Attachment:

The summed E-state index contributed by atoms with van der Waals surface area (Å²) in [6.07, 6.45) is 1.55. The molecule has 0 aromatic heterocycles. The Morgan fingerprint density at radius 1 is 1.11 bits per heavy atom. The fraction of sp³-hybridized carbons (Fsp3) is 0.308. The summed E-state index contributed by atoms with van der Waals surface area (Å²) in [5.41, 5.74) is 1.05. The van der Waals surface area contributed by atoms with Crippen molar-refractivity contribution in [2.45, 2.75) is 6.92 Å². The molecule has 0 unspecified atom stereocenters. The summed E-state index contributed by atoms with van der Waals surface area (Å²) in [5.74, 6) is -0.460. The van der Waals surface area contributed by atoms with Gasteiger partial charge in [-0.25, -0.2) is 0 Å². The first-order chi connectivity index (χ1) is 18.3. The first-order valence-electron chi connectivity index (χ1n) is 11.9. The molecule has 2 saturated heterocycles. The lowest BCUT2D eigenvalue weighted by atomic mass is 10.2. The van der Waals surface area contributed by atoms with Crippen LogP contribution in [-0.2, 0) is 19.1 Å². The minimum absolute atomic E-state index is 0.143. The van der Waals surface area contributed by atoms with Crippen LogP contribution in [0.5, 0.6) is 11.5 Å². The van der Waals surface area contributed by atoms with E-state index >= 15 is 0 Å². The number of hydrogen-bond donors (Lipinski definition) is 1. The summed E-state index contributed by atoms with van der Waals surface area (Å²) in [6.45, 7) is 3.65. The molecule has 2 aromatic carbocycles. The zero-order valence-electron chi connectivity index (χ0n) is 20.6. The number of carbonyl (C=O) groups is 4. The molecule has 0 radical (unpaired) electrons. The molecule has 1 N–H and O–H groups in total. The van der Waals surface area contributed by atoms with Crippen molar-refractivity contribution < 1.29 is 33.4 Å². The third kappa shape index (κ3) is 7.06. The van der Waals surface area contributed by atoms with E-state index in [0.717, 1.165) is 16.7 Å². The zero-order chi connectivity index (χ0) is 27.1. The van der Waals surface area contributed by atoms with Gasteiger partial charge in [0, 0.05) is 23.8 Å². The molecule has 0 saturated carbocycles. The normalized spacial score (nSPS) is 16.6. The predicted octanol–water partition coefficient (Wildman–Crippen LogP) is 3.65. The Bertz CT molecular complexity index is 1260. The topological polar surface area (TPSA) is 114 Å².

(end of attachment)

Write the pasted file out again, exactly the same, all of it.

The summed E-state index contributed by atoms with van der Waals surface area (Å²) in [6.07, 6.45) is 1.55. The molecule has 0 aromatic heterocycles. The Morgan fingerprint density at radius 1 is 1.11 bits per heavy atom. The fraction of sp³-hybridized carbons (Fsp3) is 0.308. The summed E-state index contributed by atoms with van der Waals surface area (Å²) in [5.41, 5.74) is 1.05. The van der Waals surface area contributed by atoms with Crippen molar-refractivity contribution in [2.45, 2.75) is 6.92 Å². The molecule has 0 unspecified atom stereocenters. The summed E-state index contributed by atoms with van der Waals surface area (Å²) in [5.74, 6) is -0.460. The van der Waals surface area contributed by atoms with Gasteiger partial charge in [-0.25, -0.2) is 0 Å². The first-order chi connectivity index (χ1) is 18.3. The first-order valence-electron chi connectivity index (χ1n) is 11.9. The molecule has 2 saturated heterocycles. The lowest BCUT2D eigenvalue weighted by atomic mass is 10.2. The van der Waals surface area contributed by atoms with Crippen LogP contribution in [-0.2, 0) is 19.1 Å². The minimum absolute atomic E-state index is 0.143. The van der Waals surface area contributed by atoms with Crippen LogP contribution in [0.5, 0.6) is 11.5 Å². The van der Waals surface area contributed by atoms with E-state index >= 15 is 0 Å². The number of hydrogen-bond donors (Lipinski definition) is 1. The summed E-state index contributed by atoms with van der Waals surface area (Å²) in [6.45, 7) is 3.65. The molecule has 2 aromatic carbocycles. The zero-order valence-electron chi connectivity index (χ0n) is 20.6. The number of carbonyl (C=O) groups is 4. The molecule has 0 radical (unpaired) electrons. The molecule has 1 N–H and O–H groups in total. The van der Waals surface area contributed by atoms with Crippen molar-refractivity contribution < 1.29 is 33.4 Å². The third kappa shape index (κ3) is 7.06. The van der Waals surface area contributed by atoms with E-state index in [0.717, 1.165) is 16.7 Å². The zero-order chi connectivity index (χ0) is 27.1. The van der Waals surface area contributed by atoms with Gasteiger partial charge in [0, 0.05) is 23.8 Å². The molecule has 0 saturated carbocycles. The normalized spacial score (nSPS) is 16.6. The predicted octanol–water partition coefficient (Wildman–Crippen LogP) is 3.65. The Bertz CT molecular complexity index is 1260. The topological polar surface area (TPSA) is 114 Å².